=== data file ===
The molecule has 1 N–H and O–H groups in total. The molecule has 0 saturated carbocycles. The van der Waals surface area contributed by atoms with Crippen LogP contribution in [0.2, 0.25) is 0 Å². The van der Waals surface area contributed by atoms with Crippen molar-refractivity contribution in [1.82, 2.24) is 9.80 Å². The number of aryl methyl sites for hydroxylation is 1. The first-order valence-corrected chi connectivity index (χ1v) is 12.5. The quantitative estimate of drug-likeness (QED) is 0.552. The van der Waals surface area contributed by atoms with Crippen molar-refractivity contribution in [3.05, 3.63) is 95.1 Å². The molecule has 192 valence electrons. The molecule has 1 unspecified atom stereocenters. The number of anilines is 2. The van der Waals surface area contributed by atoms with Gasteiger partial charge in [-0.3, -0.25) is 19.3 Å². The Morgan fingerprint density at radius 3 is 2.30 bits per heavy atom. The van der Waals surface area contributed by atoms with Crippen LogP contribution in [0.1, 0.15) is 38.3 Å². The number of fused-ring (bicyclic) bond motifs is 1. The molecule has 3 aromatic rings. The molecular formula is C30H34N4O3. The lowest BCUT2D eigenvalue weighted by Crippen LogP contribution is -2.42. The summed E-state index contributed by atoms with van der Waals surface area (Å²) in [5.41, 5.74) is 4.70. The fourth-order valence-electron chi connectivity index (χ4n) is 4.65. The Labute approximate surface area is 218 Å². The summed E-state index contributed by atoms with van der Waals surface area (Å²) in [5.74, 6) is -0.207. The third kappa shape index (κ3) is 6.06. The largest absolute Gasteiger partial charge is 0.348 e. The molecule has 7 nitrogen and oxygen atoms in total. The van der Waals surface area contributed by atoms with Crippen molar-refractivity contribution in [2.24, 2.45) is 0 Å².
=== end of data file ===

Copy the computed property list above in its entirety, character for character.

The molecule has 1 N–H and O–H groups in total. The molecule has 0 saturated carbocycles. The van der Waals surface area contributed by atoms with Crippen LogP contribution in [0.2, 0.25) is 0 Å². The van der Waals surface area contributed by atoms with Crippen molar-refractivity contribution in [1.82, 2.24) is 9.80 Å². The number of aryl methyl sites for hydroxylation is 1. The first-order valence-corrected chi connectivity index (χ1v) is 12.5. The quantitative estimate of drug-likeness (QED) is 0.552. The van der Waals surface area contributed by atoms with Crippen molar-refractivity contribution in [3.05, 3.63) is 95.1 Å². The molecule has 192 valence electrons. The molecule has 1 unspecified atom stereocenters. The number of anilines is 2. The van der Waals surface area contributed by atoms with Gasteiger partial charge in [-0.3, -0.25) is 19.3 Å². The Morgan fingerprint density at radius 3 is 2.30 bits per heavy atom. The van der Waals surface area contributed by atoms with Crippen LogP contribution in [0.1, 0.15) is 38.3 Å². The number of fused-ring (bicyclic) bond motifs is 1. The molecule has 3 aromatic rings. The molecular formula is C30H34N4O3. The lowest BCUT2D eigenvalue weighted by Crippen LogP contribution is -2.42. The summed E-state index contributed by atoms with van der Waals surface area (Å²) in [5.41, 5.74) is 4.70. The fourth-order valence-electron chi connectivity index (χ4n) is 4.65. The Labute approximate surface area is 218 Å². The summed E-state index contributed by atoms with van der Waals surface area (Å²) in [5.74, 6) is -0.207. The third kappa shape index (κ3) is 6.06. The largest absolute Gasteiger partial charge is 0.348 e. The molecule has 7 nitrogen and oxygen atoms in total. The van der Waals surface area contributed by atoms with Crippen molar-refractivity contribution in [2.24, 2.45) is 0 Å².